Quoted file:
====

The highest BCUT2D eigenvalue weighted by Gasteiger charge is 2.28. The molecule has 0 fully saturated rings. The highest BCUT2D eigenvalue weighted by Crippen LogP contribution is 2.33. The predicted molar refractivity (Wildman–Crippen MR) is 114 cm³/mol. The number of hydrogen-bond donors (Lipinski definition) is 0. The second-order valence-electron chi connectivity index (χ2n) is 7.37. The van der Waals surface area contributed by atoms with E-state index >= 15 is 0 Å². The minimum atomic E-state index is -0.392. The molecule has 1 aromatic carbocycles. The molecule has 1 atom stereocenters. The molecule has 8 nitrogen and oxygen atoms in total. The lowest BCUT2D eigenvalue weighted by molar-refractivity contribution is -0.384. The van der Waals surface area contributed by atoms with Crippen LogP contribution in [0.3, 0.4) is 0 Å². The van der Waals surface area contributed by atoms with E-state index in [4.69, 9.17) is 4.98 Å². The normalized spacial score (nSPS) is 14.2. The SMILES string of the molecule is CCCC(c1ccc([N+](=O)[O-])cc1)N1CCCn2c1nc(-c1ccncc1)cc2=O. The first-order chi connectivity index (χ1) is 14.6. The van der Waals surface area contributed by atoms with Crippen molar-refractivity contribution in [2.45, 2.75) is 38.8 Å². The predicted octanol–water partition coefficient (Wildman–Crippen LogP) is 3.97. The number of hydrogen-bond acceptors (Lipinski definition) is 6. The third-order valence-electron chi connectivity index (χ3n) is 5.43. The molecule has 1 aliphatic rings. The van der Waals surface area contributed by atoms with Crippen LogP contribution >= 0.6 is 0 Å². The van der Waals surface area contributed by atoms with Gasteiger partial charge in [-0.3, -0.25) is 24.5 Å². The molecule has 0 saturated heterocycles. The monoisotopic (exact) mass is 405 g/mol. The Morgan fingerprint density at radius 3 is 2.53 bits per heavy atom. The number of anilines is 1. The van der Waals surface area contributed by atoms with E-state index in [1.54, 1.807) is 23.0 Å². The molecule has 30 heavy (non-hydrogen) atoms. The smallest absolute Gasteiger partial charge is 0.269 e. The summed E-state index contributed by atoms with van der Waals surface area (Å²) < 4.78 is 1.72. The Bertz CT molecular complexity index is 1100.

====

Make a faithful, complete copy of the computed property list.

The highest BCUT2D eigenvalue weighted by Gasteiger charge is 2.28. The molecule has 0 fully saturated rings. The highest BCUT2D eigenvalue weighted by Crippen LogP contribution is 2.33. The predicted molar refractivity (Wildman–Crippen MR) is 114 cm³/mol. The number of hydrogen-bond donors (Lipinski definition) is 0. The second-order valence-electron chi connectivity index (χ2n) is 7.37. The van der Waals surface area contributed by atoms with E-state index >= 15 is 0 Å². The minimum atomic E-state index is -0.392. The molecule has 1 aromatic carbocycles. The molecule has 1 atom stereocenters. The molecule has 8 nitrogen and oxygen atoms in total. The lowest BCUT2D eigenvalue weighted by molar-refractivity contribution is -0.384. The van der Waals surface area contributed by atoms with Crippen LogP contribution in [0.3, 0.4) is 0 Å². The van der Waals surface area contributed by atoms with E-state index in [4.69, 9.17) is 4.98 Å². The normalized spacial score (nSPS) is 14.2. The SMILES string of the molecule is CCCC(c1ccc([N+](=O)[O-])cc1)N1CCCn2c1nc(-c1ccncc1)cc2=O. The first-order chi connectivity index (χ1) is 14.6. The van der Waals surface area contributed by atoms with Crippen molar-refractivity contribution in [2.45, 2.75) is 38.8 Å². The predicted octanol–water partition coefficient (Wildman–Crippen LogP) is 3.97. The number of hydrogen-bond acceptors (Lipinski definition) is 6. The third-order valence-electron chi connectivity index (χ3n) is 5.43. The molecule has 1 aliphatic rings. The van der Waals surface area contributed by atoms with Crippen LogP contribution >= 0.6 is 0 Å². The van der Waals surface area contributed by atoms with Gasteiger partial charge in [-0.3, -0.25) is 24.5 Å². The molecule has 0 saturated heterocycles. The monoisotopic (exact) mass is 405 g/mol. The Morgan fingerprint density at radius 3 is 2.53 bits per heavy atom. The number of anilines is 1. The van der Waals surface area contributed by atoms with E-state index in [1.54, 1.807) is 23.0 Å². The molecule has 30 heavy (non-hydrogen) atoms. The smallest absolute Gasteiger partial charge is 0.269 e. The summed E-state index contributed by atoms with van der Waals surface area (Å²) < 4.78 is 1.72. The Bertz CT molecular complexity index is 1100.